[The following open letter was submitted on behalf of the third-worldist reggae group, FC Apatride UTD, a Belgrade-based communist outfit whose latest album can be viewed here. Anti-imperialism provides a platform for anyone who shares a broad communist, anti-imperialist and third-worldist politics. For a a rosier piece on the recent talks in Korea, see our post here.]
To the leadership of the Workers’ Party of Korea and Chairman Kim Jong-un
As artists promoting the struggle against colonialism, imperialism and all forms of economic and military domination which Third World peoples have been subjected to for centuries, we are deeply saddened by the news that reaches us through world media, now on a daily basis, about the Democratic People’s Republic of Korea being willing to give up its nuclear weapons as a part of negotiations with the imperialists and their stooges in Seoul.
Taking into account all indicators, it is of no difficulty to point at the highly strong position of the DPRK within the actual standoff, a position attained as a result of decades of pursuing the correct political line and the momentous effort invested by its people and its leadership. It is precisely the policies deriving from that line that preserved and even further developed socialism in the DPRK during the world counter-revolution of the 1990s. Furthermore, it is the economic and military results of that political line that we see as an example to follow by progressive governments and movements in the Third World, in order to successfully delink from the world capitalist economy, and perhaps, later on, interconnect to form a world socialist market, one based on interchange according to needs – not profit.
The most severe sanctions imposed by the imperialists and those under their thumb, surely left a mark on the DPRK’s economy, which, as realists, we must never try to deny. But those effects are highly minimized by the keenly developed system of self-reliance that has enabled the DPRK to avoid a state of dependency in the first place. So, surprised by the recent chain of events, we had to wonder – was it recent sanctions that brought the DPRK’s leadership to the negotiating table?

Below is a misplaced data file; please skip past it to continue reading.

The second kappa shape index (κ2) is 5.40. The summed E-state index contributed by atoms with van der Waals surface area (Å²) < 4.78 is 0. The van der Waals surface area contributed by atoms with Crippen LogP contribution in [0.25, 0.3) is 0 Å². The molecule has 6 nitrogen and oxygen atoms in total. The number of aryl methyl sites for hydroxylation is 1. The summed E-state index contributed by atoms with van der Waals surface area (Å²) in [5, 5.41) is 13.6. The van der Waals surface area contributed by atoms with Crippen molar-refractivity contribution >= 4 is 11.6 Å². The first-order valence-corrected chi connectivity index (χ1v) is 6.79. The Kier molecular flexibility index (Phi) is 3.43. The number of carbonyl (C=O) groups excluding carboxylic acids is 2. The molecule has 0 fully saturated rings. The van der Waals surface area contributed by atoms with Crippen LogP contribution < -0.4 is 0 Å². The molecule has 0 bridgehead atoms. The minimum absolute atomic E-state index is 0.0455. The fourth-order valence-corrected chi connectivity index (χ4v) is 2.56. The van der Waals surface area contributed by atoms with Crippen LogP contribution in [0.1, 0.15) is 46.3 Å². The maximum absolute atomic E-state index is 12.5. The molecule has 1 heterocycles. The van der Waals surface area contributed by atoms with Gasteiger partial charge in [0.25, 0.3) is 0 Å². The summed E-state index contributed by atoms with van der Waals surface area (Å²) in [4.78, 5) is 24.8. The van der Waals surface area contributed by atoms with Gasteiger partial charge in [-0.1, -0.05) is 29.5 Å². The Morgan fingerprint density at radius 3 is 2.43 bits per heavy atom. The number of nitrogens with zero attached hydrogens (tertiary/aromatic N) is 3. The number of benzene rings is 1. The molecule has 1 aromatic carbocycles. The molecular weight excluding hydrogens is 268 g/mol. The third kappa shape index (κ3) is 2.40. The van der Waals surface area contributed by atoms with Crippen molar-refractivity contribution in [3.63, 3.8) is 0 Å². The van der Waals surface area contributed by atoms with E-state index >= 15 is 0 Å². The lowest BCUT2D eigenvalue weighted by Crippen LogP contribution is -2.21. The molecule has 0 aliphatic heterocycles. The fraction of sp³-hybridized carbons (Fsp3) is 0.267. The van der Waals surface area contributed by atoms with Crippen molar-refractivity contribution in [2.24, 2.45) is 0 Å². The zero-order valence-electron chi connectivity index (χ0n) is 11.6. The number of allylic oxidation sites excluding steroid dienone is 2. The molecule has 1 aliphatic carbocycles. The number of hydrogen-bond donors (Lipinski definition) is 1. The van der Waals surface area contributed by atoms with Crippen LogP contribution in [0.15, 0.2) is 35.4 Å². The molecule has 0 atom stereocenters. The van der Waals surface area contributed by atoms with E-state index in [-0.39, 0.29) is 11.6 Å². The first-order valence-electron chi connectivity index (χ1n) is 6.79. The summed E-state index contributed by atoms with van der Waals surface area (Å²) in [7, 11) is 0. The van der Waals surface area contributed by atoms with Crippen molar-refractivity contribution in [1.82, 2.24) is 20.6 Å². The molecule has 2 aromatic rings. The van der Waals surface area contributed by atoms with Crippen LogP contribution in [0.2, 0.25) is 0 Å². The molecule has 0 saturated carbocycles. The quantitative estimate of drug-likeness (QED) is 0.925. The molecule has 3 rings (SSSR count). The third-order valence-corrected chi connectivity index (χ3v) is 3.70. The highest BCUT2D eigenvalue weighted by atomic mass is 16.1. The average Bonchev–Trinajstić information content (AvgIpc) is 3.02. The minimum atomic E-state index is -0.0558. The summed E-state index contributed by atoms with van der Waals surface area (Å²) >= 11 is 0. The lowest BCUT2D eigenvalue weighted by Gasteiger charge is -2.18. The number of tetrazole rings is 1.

We are compelled to reject that thesis, but we are, at the same time, unable to clearly understand the objective reasons for this reversal in the DPRK’s foreign policy. Could it be that a recent state visit to China and a series of meetings that have taken place since influenced this sudden impetus to compromise? Is the DPRK about to trade its full sovereignty for guarantees of becoming a sort of Chinese protectorate in a reorganized set of international relations? Is the new goal set by the DPRK not achieving a full independence, but a reintegration into the world capitalist economy? These are the questions that come to our minds in the current moment, and they are questions which could only be answered by the leadership of the DPRK in order to provide the DPRK’s global supporters – who never accepted fictive imperialist narratives and have fought the noxious propaganda against the DPRK by any means necessary – insight into the actual state of affairs of this recent diplomatic effort.
What we know so far is that all the UN Security Council members – permanent and non-permanent – and including the governments with interest in opposing imperialism, voted unanimously for sanctions against the DPRK. Even the most progressive government in Latin America – the Bolivarian Republic of Venezuela – proved unable to escape their influence, although itself under the threat of the US sanctions at the time, threats which later came to life. To be clear, we will continue to support and defend Venezuela in its struggle against imperialism, but it would be a mistake to assume that we are deaf, dumb and blind, and therefore able to ignore or forget that shameful abandonment of proletarian internationalism.
As for the other Security Council members who voted for the imperialist resolutions to sanction and so attempt to strangle the DPRK, we do not consider their moves a reflection of their weakness to confront the West (officially known as the “international community”), but a lack of interest in defending the DPRK as a fully sovereign and independent state. Of course, if the DPRK opened its market to the inflow of their capital, that interest would certainly grow. It is therefore clear that socialist states do not benefit the nations positioning themselves as potential investors, but only the world’s peoples striving to break free from imperialism and the dependency it enforces.